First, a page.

WAIHENYA: On bullying, country’s best-kept secret out

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By KARIUKI WAIHENYA
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The explosive revelation of bullying at Alliance High School, long considered the nation’s citadel of academic achievement and chivalry, has lifted the lid on one of the country’s best-kept secrets — that most public schools are simply no longer what they used to be.

Vices such as cheating in examinations, setting buildings on fire, sodomy, drug abuse and bullying have become too prevalent.

In the 1970s and 1980s it was difficult to link any public secondary school with such anti-social tendencies.

Then the schools were fewer, less congested and more closely monitored by the education officials.

Today, public secondary schools have increased exponentially, thanks to a national campaign to raise the transition rate from primary schools and most of them are congested because enrolment has not been matched with infrastructure upgrade.

Because of overcrowding, managing schools has become a headache for teachers, who have delegated the duty of monitoring the goings-on, especially in the dormitories, to prefects.

It is there that bullying, sodomy and lesbianism happen and it is there where drugs are abused with the direct complicity of some prefects.

It is no wonder then that when emotions boil over, it is the dormitories that first go up in smoke for they are the symbol of bondage and misery.

Granted, bullying, exam cheating and drug abuse are not peculiar to Kenya.

Most public schools the world over are grappling with them.

But the fact that the revered reputation of Alliance has been torn to shreds because of these vices should be taken as a blessing to the society despite the irony of the situation.

For if the elite Alliance is the mirror by which other schools should be held, what happens in those less revered public schools?

Isn’t this a pointer that our public secondary education is broken? The Alliance news only broke after one of the boys spilled the beans to his father, a senior education official, who pulled him out of the school and ordered investigations.

If the boy hadn’t spoken to his father, the world would probably never have known about it.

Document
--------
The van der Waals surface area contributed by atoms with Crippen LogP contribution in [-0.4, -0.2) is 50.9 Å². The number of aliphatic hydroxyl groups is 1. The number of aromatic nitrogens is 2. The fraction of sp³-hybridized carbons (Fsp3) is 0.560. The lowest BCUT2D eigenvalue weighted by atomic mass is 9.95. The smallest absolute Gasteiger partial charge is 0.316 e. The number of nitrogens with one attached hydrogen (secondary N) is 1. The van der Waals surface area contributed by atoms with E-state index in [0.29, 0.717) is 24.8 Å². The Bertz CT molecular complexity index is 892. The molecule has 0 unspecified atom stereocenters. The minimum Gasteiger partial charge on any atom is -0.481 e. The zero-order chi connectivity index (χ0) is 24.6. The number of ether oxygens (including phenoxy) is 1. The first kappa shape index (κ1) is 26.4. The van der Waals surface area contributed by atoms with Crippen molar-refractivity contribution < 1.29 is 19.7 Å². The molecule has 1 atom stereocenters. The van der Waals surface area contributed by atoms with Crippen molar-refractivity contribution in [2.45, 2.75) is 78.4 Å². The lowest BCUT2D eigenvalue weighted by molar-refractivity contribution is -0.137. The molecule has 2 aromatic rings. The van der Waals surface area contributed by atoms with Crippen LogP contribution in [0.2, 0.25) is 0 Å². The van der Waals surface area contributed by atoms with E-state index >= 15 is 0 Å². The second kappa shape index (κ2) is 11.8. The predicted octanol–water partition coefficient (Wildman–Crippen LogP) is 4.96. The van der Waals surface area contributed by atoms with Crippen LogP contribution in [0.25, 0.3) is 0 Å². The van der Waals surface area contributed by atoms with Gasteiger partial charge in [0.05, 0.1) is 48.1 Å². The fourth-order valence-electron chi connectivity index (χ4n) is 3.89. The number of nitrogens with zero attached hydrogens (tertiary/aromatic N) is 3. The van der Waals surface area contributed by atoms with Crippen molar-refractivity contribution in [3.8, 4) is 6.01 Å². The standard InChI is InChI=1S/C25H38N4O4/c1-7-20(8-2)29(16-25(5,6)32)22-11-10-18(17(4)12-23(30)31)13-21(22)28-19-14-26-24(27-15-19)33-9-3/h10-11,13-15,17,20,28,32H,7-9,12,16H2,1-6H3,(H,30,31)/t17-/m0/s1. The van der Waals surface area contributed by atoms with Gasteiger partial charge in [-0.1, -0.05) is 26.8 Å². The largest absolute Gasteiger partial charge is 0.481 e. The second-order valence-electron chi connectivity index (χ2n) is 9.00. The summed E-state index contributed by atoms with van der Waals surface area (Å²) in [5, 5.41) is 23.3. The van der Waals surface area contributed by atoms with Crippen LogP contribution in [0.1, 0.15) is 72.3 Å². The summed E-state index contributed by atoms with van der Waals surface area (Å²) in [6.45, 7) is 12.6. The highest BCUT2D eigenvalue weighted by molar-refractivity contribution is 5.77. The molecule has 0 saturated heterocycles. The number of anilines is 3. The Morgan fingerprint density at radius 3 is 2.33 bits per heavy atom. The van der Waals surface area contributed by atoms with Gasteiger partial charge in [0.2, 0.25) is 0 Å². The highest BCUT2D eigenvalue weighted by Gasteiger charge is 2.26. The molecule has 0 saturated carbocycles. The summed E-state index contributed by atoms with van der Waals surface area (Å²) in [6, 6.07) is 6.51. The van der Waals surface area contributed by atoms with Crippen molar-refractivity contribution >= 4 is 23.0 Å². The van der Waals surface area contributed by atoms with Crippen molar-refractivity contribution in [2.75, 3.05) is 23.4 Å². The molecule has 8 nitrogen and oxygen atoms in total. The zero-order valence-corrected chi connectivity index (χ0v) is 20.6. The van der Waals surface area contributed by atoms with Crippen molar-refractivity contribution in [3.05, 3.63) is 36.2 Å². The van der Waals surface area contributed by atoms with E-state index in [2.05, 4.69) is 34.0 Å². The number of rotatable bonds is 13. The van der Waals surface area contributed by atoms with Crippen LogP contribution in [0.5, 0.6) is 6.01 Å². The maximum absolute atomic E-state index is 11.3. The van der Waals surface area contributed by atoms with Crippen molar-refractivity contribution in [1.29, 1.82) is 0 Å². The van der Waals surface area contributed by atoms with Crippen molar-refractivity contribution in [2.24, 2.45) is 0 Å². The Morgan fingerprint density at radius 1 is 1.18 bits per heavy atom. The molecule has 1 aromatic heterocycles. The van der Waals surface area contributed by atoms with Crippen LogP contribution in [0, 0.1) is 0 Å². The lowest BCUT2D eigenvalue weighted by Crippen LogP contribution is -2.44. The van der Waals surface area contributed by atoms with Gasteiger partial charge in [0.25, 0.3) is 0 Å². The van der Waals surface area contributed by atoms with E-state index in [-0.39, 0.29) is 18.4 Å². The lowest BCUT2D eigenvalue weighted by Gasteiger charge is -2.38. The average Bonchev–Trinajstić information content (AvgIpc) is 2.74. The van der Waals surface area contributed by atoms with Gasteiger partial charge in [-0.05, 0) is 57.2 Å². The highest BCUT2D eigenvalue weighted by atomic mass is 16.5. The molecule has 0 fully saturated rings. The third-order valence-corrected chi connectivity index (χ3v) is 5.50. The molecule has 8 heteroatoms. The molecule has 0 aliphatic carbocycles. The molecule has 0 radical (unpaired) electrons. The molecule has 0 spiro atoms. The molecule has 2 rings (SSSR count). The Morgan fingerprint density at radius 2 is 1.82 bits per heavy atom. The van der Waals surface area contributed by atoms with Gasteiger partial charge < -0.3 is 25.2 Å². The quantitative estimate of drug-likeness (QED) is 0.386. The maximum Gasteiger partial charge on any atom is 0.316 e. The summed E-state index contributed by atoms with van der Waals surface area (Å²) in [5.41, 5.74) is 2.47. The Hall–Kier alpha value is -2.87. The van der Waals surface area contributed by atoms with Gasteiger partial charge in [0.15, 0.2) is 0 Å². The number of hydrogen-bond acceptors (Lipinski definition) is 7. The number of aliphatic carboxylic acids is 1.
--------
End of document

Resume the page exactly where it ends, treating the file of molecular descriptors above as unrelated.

The most horrifying thing about bullying is targeting the most vulnerable — mostly Form Ones still trying to grapple with a new environment.

The bullies invariably identify the weakest, smallest and the gentlest of students and harass them to complete submission.

The victims then lose self-esteem, feel ashamed, suffer endless anxiety and develop a deep hatred for school.

Some take to playing truant just to break free from the bondage.

They don’t report the incidents for fear of reprisals and derision, coupled with ingrained doubts that teachers will protect them.

They consequently fall behind in their school work and most end up traumatised for long.

Most bullies are usually from broken homes and have suffered abuse and grown up believing that violence is the way of negotiating relationships and gaining recognition.

It is a means to shore up their own self-esteem. Some teachers and principals view bullying as an ineluctable part of school life and are happy to live with it as long as no student dies within the compound.

Schools must open communication channels for students to freely air their grievances.

This could be done through holding barazas where students discuss their problems with their teachers without fear of reprisals.

Schools should also introduce well-secured suggestion boxes for students.

But the Ministry of Education must revamp and expand its quality assurance department to help nip problems in the bud.

It’s heartening that the Alliance students suspected of bullying others are already in court.

They must face full punishment in accordance with the law if found guilty, if for nothing else but to raise awareness about bullying as not only horrible, but also too dangerous to even contemplate.

Mr Waihenya is an Associate Editor of the Daily Nation and a specialist on education issues. [email protected]

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